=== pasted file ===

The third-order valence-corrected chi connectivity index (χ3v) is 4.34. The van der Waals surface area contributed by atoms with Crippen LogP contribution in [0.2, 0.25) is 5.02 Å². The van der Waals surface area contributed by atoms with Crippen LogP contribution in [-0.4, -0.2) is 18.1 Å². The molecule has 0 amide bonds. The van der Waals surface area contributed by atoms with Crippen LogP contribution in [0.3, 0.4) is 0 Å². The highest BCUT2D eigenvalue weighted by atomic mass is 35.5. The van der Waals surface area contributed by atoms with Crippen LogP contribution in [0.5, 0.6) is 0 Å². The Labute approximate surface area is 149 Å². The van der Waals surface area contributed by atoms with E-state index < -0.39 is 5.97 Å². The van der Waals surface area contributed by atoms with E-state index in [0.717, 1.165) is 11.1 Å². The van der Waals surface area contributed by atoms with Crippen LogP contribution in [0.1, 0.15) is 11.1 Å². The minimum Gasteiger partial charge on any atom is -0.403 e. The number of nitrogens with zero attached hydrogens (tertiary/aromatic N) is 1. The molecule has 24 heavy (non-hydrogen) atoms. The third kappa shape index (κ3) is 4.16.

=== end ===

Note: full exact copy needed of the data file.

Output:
The third-order valence-corrected chi connectivity index (χ3v) is 4.34. The van der Waals surface area contributed by atoms with Crippen LogP contribution in [0.2, 0.25) is 5.02 Å². The van der Waals surface area contributed by atoms with Crippen LogP contribution in [-0.4, -0.2) is 18.1 Å². The molecule has 0 amide bonds. The van der Waals surface area contributed by atoms with Crippen LogP contribution in [0.3, 0.4) is 0 Å². The highest BCUT2D eigenvalue weighted by atomic mass is 35.5. The van der Waals surface area contributed by atoms with Crippen LogP contribution in [0.5, 0.6) is 0 Å². The Labute approximate surface area is 149 Å². The van der Waals surface area contributed by atoms with E-state index < -0.39 is 5.97 Å². The van der Waals surface area contributed by atoms with E-state index in [0.717, 1.165) is 11.1 Å². The van der Waals surface area contributed by atoms with Crippen LogP contribution in [0.1, 0.15) is 11.1 Å². The minimum Gasteiger partial charge on any atom is -0.403 e. The number of nitrogens with zero attached hydrogens (tertiary/aromatic N) is 1. The molecule has 24 heavy (non-hydrogen) atoms. The third kappa shape index (κ3) is 4.16.